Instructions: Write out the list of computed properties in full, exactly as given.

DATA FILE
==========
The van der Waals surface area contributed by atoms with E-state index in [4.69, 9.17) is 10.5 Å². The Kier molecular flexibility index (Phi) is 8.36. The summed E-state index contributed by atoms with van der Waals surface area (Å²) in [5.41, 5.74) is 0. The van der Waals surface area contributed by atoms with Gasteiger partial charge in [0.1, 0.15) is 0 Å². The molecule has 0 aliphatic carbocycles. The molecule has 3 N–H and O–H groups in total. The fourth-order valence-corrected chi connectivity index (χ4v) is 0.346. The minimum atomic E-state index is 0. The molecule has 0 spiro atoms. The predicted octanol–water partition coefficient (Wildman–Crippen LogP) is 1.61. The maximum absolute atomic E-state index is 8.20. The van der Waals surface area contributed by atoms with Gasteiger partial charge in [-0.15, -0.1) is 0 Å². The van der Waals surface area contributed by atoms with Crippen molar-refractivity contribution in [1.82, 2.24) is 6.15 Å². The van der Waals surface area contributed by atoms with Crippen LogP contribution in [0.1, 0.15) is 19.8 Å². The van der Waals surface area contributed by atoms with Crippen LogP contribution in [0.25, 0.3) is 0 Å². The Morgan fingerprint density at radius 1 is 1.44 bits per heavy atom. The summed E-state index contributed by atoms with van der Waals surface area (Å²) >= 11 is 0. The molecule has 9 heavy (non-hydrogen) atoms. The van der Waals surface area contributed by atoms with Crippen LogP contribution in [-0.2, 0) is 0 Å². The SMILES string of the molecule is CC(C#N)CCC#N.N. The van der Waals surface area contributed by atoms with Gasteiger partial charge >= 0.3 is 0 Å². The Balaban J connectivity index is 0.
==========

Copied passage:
The van der Waals surface area contributed by atoms with E-state index in [4.69, 9.17) is 10.5 Å². The Kier molecular flexibility index (Phi) is 8.36. The summed E-state index contributed by atoms with van der Waals surface area (Å²) in [5.41, 5.74) is 0. The van der Waals surface area contributed by atoms with Gasteiger partial charge in [0.1, 0.15) is 0 Å². The molecule has 0 aliphatic carbocycles. The molecule has 3 N–H and O–H groups in total. The fourth-order valence-corrected chi connectivity index (χ4v) is 0.346. The minimum atomic E-state index is 0. The molecule has 0 spiro atoms. The predicted octanol–water partition coefficient (Wildman–Crippen LogP) is 1.61. The maximum absolute atomic E-state index is 8.20. The van der Waals surface area contributed by atoms with Gasteiger partial charge in [-0.15, -0.1) is 0 Å². The van der Waals surface area contributed by atoms with Crippen molar-refractivity contribution in [1.82, 2.24) is 6.15 Å². The van der Waals surface area contributed by atoms with Crippen LogP contribution in [0.1, 0.15) is 19.8 Å². The van der Waals surface area contributed by atoms with Crippen LogP contribution in [0.25, 0.3) is 0 Å². The Morgan fingerprint density at radius 1 is 1.44 bits per heavy atom. The summed E-state index contributed by atoms with van der Waals surface area (Å²) >= 11 is 0. The molecule has 9 heavy (non-hydrogen) atoms. The van der Waals surface area contributed by atoms with Crippen LogP contribution in [-0.2, 0) is 0 Å². The SMILES string of the molecule is CC(C#N)CCC#N.N. The van der Waals surface area contributed by atoms with Gasteiger partial charge >= 0.3 is 0 Å². The Balaban J connectivity index is 0.